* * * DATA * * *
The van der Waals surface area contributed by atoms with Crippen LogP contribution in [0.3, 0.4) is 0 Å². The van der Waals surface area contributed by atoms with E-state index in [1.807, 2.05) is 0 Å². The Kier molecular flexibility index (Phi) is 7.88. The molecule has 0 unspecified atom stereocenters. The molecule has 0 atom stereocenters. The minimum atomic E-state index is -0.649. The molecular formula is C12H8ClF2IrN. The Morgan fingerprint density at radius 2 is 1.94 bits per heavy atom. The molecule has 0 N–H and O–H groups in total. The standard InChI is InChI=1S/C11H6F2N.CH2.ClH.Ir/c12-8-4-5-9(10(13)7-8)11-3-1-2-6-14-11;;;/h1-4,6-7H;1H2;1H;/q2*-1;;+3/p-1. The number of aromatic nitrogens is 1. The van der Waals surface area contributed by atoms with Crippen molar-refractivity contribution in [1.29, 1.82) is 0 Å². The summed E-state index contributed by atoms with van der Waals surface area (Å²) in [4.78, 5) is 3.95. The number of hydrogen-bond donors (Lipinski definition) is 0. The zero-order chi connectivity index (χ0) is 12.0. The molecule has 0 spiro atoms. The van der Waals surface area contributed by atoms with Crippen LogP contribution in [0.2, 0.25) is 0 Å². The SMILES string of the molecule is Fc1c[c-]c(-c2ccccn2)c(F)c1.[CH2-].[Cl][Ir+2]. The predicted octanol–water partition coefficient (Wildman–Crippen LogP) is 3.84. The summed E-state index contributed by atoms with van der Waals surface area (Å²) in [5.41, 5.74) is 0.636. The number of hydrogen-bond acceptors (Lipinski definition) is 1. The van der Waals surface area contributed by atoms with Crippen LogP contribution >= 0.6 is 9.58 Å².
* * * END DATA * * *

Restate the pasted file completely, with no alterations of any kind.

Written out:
The van der Waals surface area contributed by atoms with Crippen LogP contribution in [0.3, 0.4) is 0 Å². The van der Waals surface area contributed by atoms with E-state index in [1.807, 2.05) is 0 Å². The Kier molecular flexibility index (Phi) is 7.88. The molecule has 0 unspecified atom stereocenters. The molecule has 0 atom stereocenters. The minimum atomic E-state index is -0.649. The molecular formula is C12H8ClF2IrN. The Morgan fingerprint density at radius 2 is 1.94 bits per heavy atom. The molecule has 0 N–H and O–H groups in total. The standard InChI is InChI=1S/C11H6F2N.CH2.ClH.Ir/c12-8-4-5-9(10(13)7-8)11-3-1-2-6-14-11;;;/h1-4,6-7H;1H2;1H;/q2*-1;;+3/p-1. The number of aromatic nitrogens is 1. The van der Waals surface area contributed by atoms with Crippen molar-refractivity contribution in [1.29, 1.82) is 0 Å². The summed E-state index contributed by atoms with van der Waals surface area (Å²) in [4.78, 5) is 3.95. The number of hydrogen-bond donors (Lipinski definition) is 0. The zero-order chi connectivity index (χ0) is 12.0. The molecule has 0 spiro atoms. The van der Waals surface area contributed by atoms with Crippen LogP contribution in [0.2, 0.25) is 0 Å². The SMILES string of the molecule is Fc1c[c-]c(-c2ccccn2)c(F)c1.[CH2-].[Cl][Ir+2]. The predicted octanol–water partition coefficient (Wildman–Crippen LogP) is 3.84. The summed E-state index contributed by atoms with van der Waals surface area (Å²) in [5.41, 5.74) is 0.636. The number of hydrogen-bond acceptors (Lipinski definition) is 1. The van der Waals surface area contributed by atoms with Crippen LogP contribution >= 0.6 is 9.58 Å².